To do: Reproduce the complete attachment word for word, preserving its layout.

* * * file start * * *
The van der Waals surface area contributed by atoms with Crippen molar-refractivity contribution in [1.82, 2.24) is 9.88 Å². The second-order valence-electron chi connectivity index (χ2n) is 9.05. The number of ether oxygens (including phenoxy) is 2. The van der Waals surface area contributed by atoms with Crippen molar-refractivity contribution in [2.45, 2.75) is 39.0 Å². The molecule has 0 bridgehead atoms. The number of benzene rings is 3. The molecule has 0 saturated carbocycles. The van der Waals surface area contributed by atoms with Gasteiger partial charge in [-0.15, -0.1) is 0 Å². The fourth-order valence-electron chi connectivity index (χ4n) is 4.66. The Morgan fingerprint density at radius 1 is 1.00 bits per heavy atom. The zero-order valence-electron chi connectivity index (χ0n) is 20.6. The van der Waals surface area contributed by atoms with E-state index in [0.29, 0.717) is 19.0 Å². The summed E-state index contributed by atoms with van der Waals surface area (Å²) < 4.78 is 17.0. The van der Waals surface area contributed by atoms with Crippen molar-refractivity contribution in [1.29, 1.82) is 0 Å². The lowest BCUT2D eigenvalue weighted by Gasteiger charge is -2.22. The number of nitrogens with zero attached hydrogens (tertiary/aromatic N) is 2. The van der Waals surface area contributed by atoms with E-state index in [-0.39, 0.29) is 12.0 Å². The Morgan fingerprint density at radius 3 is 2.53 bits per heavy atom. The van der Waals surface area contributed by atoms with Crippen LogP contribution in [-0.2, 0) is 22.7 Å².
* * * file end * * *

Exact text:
The van der Waals surface area contributed by atoms with Crippen molar-refractivity contribution in [1.82, 2.24) is 9.88 Å². The second-order valence-electron chi connectivity index (χ2n) is 9.05. The number of ether oxygens (including phenoxy) is 2. The van der Waals surface area contributed by atoms with Crippen molar-refractivity contribution in [2.45, 2.75) is 39.0 Å². The molecule has 0 bridgehead atoms. The number of benzene rings is 3. The molecule has 0 saturated carbocycles. The van der Waals surface area contributed by atoms with Gasteiger partial charge in [-0.15, -0.1) is 0 Å². The fourth-order valence-electron chi connectivity index (χ4n) is 4.66. The Morgan fingerprint density at radius 1 is 1.00 bits per heavy atom. The zero-order valence-electron chi connectivity index (χ0n) is 20.6. The van der Waals surface area contributed by atoms with E-state index in [0.29, 0.717) is 19.0 Å². The summed E-state index contributed by atoms with van der Waals surface area (Å²) < 4.78 is 17.0. The van der Waals surface area contributed by atoms with Crippen molar-refractivity contribution in [1.29, 1.82) is 0 Å². The lowest BCUT2D eigenvalue weighted by Gasteiger charge is -2.22. The number of nitrogens with zero attached hydrogens (tertiary/aromatic N) is 2. The van der Waals surface area contributed by atoms with E-state index in [-0.39, 0.29) is 12.0 Å². The Morgan fingerprint density at radius 3 is 2.53 bits per heavy atom. The van der Waals surface area contributed by atoms with Crippen LogP contribution in [-0.2, 0) is 22.7 Å².